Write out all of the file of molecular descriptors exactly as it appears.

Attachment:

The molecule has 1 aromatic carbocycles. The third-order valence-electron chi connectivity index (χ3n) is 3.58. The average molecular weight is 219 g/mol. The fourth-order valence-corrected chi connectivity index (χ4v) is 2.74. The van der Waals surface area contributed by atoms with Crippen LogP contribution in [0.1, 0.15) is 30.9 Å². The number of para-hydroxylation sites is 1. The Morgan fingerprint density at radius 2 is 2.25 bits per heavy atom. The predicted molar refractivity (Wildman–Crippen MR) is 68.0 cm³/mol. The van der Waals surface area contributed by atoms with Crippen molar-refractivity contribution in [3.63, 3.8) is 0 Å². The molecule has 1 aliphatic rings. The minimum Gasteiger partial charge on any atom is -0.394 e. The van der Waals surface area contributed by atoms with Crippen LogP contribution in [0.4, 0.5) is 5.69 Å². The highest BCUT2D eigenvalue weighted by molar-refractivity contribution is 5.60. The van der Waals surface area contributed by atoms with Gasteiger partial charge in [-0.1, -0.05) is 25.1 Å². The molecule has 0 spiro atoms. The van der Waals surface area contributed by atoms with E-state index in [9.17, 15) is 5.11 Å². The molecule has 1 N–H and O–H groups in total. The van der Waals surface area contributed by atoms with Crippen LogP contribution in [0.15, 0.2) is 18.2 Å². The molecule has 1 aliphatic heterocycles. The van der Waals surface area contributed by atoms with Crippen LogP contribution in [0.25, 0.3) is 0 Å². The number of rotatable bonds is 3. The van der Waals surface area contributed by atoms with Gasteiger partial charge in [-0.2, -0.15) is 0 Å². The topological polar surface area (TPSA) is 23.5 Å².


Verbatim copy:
The molecule has 1 aromatic carbocycles. The third-order valence-electron chi connectivity index (χ3n) is 3.58. The average molecular weight is 219 g/mol. The fourth-order valence-corrected chi connectivity index (χ4v) is 2.74. The van der Waals surface area contributed by atoms with Crippen LogP contribution in [0.1, 0.15) is 30.9 Å². The number of para-hydroxylation sites is 1. The Morgan fingerprint density at radius 2 is 2.25 bits per heavy atom. The predicted molar refractivity (Wildman–Crippen MR) is 68.0 cm³/mol. The van der Waals surface area contributed by atoms with Crippen molar-refractivity contribution in [3.63, 3.8) is 0 Å². The molecule has 1 aliphatic rings. The minimum Gasteiger partial charge on any atom is -0.394 e. The van der Waals surface area contributed by atoms with Crippen LogP contribution in [0.4, 0.5) is 5.69 Å². The highest BCUT2D eigenvalue weighted by molar-refractivity contribution is 5.60. The van der Waals surface area contributed by atoms with Gasteiger partial charge in [-0.1, -0.05) is 25.1 Å². The molecule has 0 spiro atoms. The van der Waals surface area contributed by atoms with E-state index in [9.17, 15) is 5.11 Å². The molecule has 1 N–H and O–H groups in total. The van der Waals surface area contributed by atoms with Crippen LogP contribution in [0.15, 0.2) is 18.2 Å². The molecule has 1 aliphatic heterocycles. The van der Waals surface area contributed by atoms with Crippen LogP contribution in [0.25, 0.3) is 0 Å². The number of rotatable bonds is 3. The van der Waals surface area contributed by atoms with Gasteiger partial charge in [-0.2, -0.15) is 0 Å². The topological polar surface area (TPSA) is 23.5 Å².